I am not one of those people who reflexively think European goods are superior to American ones—you know the kind of people I’m talking about—but boy do I sometimes wonder about the coffee in this country. The average American takes his or her daily caffeine in the form of a tepid, mud-like beverage that delis, diners, and commercial chains have chosen to call “coffee.” Is it? It can’t possibly be. Even the coffee at Starbucks, which is supposed to be something special, more often than not tastes like the business end of a drainpipe. It’s a shame so many people have been duped by words like “venti” and “macchiato.”
This dislike of mine has nothing to do with snobbery. I don’t care about price, brand, origin, or other markers of prestige. I know precisely nothing about the agriculture of coffee beans or the chemistry of brewing. I do know, however, that the proof of the coffee is in the drinking, and the motor oil served at most American establishments is barely potable.
I suspect I’m not alone in this judgment. If not, follow me, dear reader, on a mental trip to the beautiful city of Lviv, in western Ukraine—a place where I found some of the best coffee I have ever tasted. This was after I had tried the product of Vienna’s famous Cafe Hawelka. In fact, to imagine what Lviv is like, picture Vienna, only not as well preserved, with extra grit and grime on the buildings, and with occasional glimpses of drab Soviet architecture.
You can’t really walk a block or two in this city without spying a quaint shop selling its own beans and brew. To enhance the experience, it is best to tour these boutiques at night, when the streets around Rynok Square take on a distinctly old-world aura, the stone facades bathed in the warm yellow glow of the street lanterns. This is the best time to visit such places as Coffee Manufacture. After dark, the place resembles a Dickensian storefront, with burlap sacks of coffee beans piled on wooden shelves and a gleaming, old-fashioned bean roaster sitting like a golden steam engine in the front window. It is here that you get some of the very best European coffee—bold but never bitter, requiring only a bit of cream to bring out the full body.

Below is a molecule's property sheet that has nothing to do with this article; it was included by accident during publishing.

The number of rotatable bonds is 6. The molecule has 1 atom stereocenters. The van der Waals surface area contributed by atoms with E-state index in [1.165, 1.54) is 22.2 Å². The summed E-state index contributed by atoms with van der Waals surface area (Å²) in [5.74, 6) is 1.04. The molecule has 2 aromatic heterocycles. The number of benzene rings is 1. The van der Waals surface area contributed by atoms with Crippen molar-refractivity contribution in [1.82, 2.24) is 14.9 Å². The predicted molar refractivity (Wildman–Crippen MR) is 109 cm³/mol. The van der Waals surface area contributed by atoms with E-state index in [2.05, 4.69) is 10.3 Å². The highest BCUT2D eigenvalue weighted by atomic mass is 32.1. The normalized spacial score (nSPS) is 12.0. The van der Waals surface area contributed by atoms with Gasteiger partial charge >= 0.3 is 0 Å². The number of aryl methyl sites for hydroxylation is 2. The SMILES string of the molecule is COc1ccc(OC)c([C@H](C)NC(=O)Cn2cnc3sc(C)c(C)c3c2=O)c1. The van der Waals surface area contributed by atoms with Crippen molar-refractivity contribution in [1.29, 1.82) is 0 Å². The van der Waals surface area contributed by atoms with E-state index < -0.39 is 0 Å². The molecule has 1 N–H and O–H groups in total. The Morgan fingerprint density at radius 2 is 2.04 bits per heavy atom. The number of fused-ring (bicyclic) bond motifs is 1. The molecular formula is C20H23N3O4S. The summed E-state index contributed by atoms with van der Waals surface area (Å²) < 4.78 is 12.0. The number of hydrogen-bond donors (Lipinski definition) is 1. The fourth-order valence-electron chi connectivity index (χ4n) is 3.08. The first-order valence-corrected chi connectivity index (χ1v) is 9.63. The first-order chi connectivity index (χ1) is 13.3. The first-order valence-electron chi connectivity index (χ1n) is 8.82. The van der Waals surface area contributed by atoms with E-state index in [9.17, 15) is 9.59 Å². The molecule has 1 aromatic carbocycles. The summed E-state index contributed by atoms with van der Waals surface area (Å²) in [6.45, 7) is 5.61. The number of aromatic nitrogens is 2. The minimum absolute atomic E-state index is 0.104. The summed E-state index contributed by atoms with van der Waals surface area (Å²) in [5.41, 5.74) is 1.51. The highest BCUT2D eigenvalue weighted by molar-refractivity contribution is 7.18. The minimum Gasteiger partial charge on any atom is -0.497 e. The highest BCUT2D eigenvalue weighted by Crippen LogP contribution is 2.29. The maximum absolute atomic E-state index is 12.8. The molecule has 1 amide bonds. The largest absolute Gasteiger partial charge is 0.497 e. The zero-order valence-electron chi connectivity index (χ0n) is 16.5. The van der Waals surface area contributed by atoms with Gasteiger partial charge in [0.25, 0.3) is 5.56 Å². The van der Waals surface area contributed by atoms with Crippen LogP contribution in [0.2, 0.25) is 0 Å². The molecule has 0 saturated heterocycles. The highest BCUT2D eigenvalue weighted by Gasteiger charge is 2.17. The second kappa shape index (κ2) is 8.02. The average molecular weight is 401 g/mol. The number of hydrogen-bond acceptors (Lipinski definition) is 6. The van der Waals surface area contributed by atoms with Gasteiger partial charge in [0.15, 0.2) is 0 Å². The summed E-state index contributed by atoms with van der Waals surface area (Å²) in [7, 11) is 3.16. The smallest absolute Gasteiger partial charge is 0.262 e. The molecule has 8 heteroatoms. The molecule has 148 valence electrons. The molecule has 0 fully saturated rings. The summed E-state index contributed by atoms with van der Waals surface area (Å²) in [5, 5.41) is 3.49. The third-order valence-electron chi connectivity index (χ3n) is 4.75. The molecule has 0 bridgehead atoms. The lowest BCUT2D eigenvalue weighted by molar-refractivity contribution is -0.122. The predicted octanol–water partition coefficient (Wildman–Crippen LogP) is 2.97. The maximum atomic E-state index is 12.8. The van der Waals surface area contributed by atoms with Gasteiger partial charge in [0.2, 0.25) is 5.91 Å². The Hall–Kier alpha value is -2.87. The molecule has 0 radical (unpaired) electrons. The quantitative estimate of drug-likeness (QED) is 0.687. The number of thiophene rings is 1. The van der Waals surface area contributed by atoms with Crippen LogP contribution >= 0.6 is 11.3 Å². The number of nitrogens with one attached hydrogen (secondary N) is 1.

If it’s sweetness you crave with your coffee, you needn’t go far. If you’re with a significant other, I recommend Lviv Handmade Chocolate: several floors of delightful chocolate treats, with a dark, romantic cafe at the top of the winding staircase. You must also wander into the Galician Cheesecake and Strudel Bakery—the names of Ukrainian eateries tend to sound blunt and literal when translated into English—where I had the tastiest strudel and coffee combo I am ever likely to enjoy.
Walking into a cozy establishment, decorated with light rustic wood, the customer has a pick of strudels. This being a former Habsburg territory, I recommend the apple. You are then ushered along a cafeteria-style line to pick from a number of sauces, which the servers drizzle generously over your plate. Under such circumstances, too many people pick chocolate without thinking. Resist this impulse. Harness your contrarian strain and go for the vanilla instead. The coffee served there is, of course, smooth and bold and delicious, even for those who don’t normally like it strong.
Yes, this city has many forgotten pleasures. I would feel it my duty to write about them under any circumstances, but the fact that Ukraine is now known almost exclusively as a fractured war zone makes me feel much more obliged. I had the good fortune of visiting the country before the latest troubles set in. “Latest” is a necessary word, since, like its neighbor Poland, Ukraine has suffered from an especially tumultuous history. Lviv, located in the historical region of Galicia, instantiates this difficult past. Its strategic position in Europe, near the Carpathian mountains, meant it was always susceptible to seizures and power struggles. “If there came dark days for the realm,” a travel writer named Jozef Wiczkowski wrote in 1907, “then Lviv was the first gate the enemy knocked on.”
It is difficult to keep track of all the powers that have asserted their dominance over the city. Controlled by the Poles from the mid-14th century on, Lviv came under siege by the Cossacks briefly in the mid-seventeenth century and also briefly by the Swedes. After Poland was partitioned in 1772, ending Polish sovereignty until after the First World War, Lviv fell under the control of the Austrian Empire and became known as Lemberg. (One sign of the area’s complex history is the number of names you have to remember. The Ukrainian name is “Lviv”; in Polish, it’s “Lwow”; in Russian, “Lvov”; in German, “Lemberg.”) The city’s coffee obsession is one legacy of Austrian control, having been brought in the late 18th and early 19th centuries by the large numbers of German-speaking people who moved there.
When Austria-Hungary fell apart, in 1918, the city eventually came under Polish control once again—though not without violent resistance from the ethnic Ukrainian minority. In 1939, the Soviets took over. The Nazis invaded in June 1941, murdering thousands and occupying the city until the Soviets recaptured it in 1944.
Such history makes for more than gastronomic pleasure. Consider ducking into the many little curiosity shops nestled on the labyrinthine streets, for instance. Collectors will enjoy the old currencies you can pick up for almost nothing, as well as the Soviet army medals, which were of particular interest to me. (I bought two of them and felt slightly guilty doing so, for reasons I can’t quite articulate.) Lviv also has the interesting honor of being the birthplace of Leopold von Sacher-Masoch, the writer after whom “masochism” is named. The city celebrates his legacy with a bizarre restaurant in which patrons are whipped by the waitresses—trust me, they don’t hold back—before getting their meals. But if it’s a quick pick-me-up you want, stick with the coffee.